Wednesday, May 31, 2017
OBSESSIONS - Cult Epics (Blu-ray Review)
Directed By: Pim de la Parra
Written By: Pim de la Parra, Martin Scorcese, Wim Verstappen
Starring: Alexandra Stewart, Dieter Geissler, Tom Van Beek
Color/91 Minutes/Not Rated
Release Date: May 30, 2017
A medical school student witnesses a gruesome crime while peeping through a hole drilled in the wall to his neighboring apartment. Soon after his journalist girlfriend tells him about a murder that has been reported that sounds very similar to what he witnessed through the hole in the wall and becomes obsessed in finding out exactly what is going on in the apartment next door even if it puts him and his girlfriend in extreme danger.
Pim de la Parra directs OBSESSIONS, the film that truly opened Dutch films to the world for the first time as this film was distributed in over 120 countries. The story lends itself to exploitation filmmaking and it certainly wades in those waters with moments of sleazy sex and violence, commonly after having slipped a pretty woman some drugs. Or there's the scene where the bad guys try to make a key character look like she slit her own wrists while naked in the bathroom. There's more than just pure exploitation here however as the film is reminiscent of Alfred Hitchcock's timeless Rear Window. James Stewart didn't quite see the same kind of dirt that Dieter Geissler's character would in OBSESSIONS but the film takes a lot of cues and influence from Hitchcock as well as the Italian giallo films. OBSESSIONS might be best summed up as a giallo directed by a half interested Hitchcock. I don't mean that as an insult to the film in any way, it's just that Hitchcock was a master of suspense and tension and the level of filmmaking in OBSESSIONS isn't up to par with Hitchcock's best. Few movies are. Its exploitation side fits in well with the murder mysteries from Italy that debuted in the mid 60s and dominated cinemas in the 70s with their mix of sex, violence and bizarre stories. OBSESSIONS certainly fits that bill.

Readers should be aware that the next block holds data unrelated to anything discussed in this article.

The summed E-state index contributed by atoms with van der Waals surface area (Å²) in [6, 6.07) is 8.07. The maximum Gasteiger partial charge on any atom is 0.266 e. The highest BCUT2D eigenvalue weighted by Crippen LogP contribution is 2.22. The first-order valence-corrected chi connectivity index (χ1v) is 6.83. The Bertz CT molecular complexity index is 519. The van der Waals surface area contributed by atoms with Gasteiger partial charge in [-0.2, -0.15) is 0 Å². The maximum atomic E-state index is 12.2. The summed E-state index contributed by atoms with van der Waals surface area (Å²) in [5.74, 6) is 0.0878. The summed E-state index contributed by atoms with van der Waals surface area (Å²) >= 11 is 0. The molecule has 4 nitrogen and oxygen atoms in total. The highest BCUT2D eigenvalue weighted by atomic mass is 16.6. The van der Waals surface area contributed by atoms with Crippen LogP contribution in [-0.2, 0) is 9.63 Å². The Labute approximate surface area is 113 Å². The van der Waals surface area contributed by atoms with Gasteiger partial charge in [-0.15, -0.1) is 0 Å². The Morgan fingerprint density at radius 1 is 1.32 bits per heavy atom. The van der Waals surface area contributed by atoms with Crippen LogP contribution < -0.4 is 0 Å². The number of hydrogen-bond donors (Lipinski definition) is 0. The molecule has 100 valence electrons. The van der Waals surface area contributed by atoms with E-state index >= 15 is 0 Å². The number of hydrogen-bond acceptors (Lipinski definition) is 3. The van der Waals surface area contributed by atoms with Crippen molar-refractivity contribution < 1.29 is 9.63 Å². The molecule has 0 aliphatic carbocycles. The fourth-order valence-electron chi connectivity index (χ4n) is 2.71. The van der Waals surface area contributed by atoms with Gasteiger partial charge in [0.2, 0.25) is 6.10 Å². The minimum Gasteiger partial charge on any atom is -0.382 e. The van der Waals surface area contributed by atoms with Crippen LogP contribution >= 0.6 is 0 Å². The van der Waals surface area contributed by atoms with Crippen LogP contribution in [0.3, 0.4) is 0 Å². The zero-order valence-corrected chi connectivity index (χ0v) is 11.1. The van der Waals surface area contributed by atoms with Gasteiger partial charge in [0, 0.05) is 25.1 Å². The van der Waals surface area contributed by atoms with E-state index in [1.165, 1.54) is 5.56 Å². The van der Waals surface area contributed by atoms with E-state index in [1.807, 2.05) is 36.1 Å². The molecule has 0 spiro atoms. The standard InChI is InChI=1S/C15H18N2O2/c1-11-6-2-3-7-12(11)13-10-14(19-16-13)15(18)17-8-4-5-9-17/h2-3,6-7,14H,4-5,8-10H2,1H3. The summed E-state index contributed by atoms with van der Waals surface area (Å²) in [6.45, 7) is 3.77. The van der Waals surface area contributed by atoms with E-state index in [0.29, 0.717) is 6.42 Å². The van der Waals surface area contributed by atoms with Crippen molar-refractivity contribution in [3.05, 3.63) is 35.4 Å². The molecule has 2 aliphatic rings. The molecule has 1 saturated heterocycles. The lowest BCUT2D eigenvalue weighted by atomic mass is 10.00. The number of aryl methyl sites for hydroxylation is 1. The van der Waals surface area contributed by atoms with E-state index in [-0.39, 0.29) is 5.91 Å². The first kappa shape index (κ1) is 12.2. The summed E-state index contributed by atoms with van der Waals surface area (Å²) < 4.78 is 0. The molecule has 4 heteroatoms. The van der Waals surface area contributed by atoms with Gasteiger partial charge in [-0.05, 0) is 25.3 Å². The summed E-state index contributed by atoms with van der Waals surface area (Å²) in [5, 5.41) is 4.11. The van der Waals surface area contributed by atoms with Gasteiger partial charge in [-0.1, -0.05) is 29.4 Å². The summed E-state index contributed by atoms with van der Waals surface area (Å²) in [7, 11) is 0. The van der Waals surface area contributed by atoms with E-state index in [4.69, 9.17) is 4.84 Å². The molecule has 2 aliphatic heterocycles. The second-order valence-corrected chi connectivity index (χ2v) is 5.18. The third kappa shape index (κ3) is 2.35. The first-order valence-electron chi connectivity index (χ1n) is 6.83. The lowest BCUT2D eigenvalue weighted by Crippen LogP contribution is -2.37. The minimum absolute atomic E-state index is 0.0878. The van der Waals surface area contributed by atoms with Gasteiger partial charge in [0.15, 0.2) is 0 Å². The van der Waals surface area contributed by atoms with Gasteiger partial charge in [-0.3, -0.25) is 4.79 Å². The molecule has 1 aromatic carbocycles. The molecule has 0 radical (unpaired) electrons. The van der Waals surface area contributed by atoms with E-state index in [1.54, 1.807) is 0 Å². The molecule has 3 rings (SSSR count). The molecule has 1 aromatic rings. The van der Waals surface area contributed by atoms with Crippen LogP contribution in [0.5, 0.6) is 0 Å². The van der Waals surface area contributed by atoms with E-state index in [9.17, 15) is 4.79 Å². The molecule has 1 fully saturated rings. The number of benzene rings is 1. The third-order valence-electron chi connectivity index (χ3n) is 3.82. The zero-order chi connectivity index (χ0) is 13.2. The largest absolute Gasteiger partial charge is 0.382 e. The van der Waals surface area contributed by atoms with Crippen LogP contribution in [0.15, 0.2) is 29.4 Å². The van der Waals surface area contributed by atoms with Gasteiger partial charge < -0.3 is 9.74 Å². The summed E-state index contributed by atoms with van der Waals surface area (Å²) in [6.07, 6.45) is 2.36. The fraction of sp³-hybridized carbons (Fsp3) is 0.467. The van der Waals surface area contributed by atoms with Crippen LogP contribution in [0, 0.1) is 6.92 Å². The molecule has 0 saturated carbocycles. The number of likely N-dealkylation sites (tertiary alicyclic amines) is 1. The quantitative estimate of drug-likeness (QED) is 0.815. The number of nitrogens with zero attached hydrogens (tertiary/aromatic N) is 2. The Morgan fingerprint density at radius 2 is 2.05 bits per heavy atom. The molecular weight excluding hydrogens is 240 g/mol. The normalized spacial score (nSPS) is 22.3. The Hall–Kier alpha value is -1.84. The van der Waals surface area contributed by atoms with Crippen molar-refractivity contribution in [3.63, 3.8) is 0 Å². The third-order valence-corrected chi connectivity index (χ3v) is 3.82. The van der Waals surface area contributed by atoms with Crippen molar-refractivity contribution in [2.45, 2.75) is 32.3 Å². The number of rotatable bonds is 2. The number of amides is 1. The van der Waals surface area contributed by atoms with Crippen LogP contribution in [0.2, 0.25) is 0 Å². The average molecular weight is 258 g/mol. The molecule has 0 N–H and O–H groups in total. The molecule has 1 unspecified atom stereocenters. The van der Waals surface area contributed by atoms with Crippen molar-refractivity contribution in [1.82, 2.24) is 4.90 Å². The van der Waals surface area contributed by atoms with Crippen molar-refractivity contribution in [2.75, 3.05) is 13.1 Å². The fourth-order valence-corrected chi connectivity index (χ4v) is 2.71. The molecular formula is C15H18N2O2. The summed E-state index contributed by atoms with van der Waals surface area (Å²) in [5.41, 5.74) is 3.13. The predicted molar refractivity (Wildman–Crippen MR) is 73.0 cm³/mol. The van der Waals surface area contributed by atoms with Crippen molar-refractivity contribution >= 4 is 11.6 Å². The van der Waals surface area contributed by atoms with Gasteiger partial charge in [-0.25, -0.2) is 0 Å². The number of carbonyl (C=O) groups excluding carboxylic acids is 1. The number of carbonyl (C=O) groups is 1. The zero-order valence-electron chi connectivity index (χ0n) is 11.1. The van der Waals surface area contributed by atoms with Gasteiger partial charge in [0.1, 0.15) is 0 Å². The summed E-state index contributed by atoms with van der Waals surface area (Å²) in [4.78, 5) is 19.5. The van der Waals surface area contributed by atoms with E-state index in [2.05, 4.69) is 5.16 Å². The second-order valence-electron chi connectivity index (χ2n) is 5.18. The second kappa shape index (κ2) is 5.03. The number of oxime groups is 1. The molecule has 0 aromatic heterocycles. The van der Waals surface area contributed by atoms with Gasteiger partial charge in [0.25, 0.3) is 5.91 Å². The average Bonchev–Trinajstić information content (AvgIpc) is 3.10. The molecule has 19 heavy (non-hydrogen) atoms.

OBSESSIONS is perhaps most known for having been co-written by a young Martin Scorcese and scored brilliantly by Bernard Herrmann. It is historically significant in the landscape of European film and Holland's film industry more specifically. For that reason alone it is worth seeing but there's plenty for exploitation film fans to latch on to in this sporadically stylish but usually completely competent crime thriller that pays off in a classic scene that is as hallucinogenic as it is brutal.
The Audio & Video
Cult Epics gives OBSESSIONS a home on Blu-ray for the first time with a brand new HD transfer taken from the original 35mm film. The 1.33:1 full frame presentation preserves the film's original aspect ratio while the new HD transfer gives way to a rather sharp look but finer detail is lacking a bit. Grain is on the heavy side but looks natural while colors and skin tones are warm and attractive. The 2.0 Dolby Digital mix sounds crisp and clear with no background noise or damage noticeable. The mix allows Bernard Herrmann's excellent score to shine through while not overpowering the dialogue.
NOTE: The screen grabs do not represent the HD presentation on the Blu-ray disc.
A nice selection of extras, many of which are newly produced are included to round out this Blu-ray release. A pair of optional introductions from Pim de le Parra and Dieter Geissler start out the disc and then each of them have given new HD video interviews as well. A text interview with Martin Scorcese rounds out the interviews. A roughly five minute excerpt from the 2010 documentary "Parradox" is included and focuses on the history of Scorpio Films. This is a well done excerpt and makes me want to seek out the full documentary. Rounding out the special features are Martin Scorcese's original script notes, the original Dutch theatrical trailer and a photo gallery.
The Bottom Line
OBSESSIONS is a blend of influences from Hitchcock to gialli to exploitation films that preceded it. It doesn't stop at being important to the history of an entire nation's film industry, it is also an early example of Scorcese's writing and Hermann's scoring. Cult Epics has given OBSESSIONS the treatment is deserves and cements its place in cult film history.
OBSESSIONS is available HERE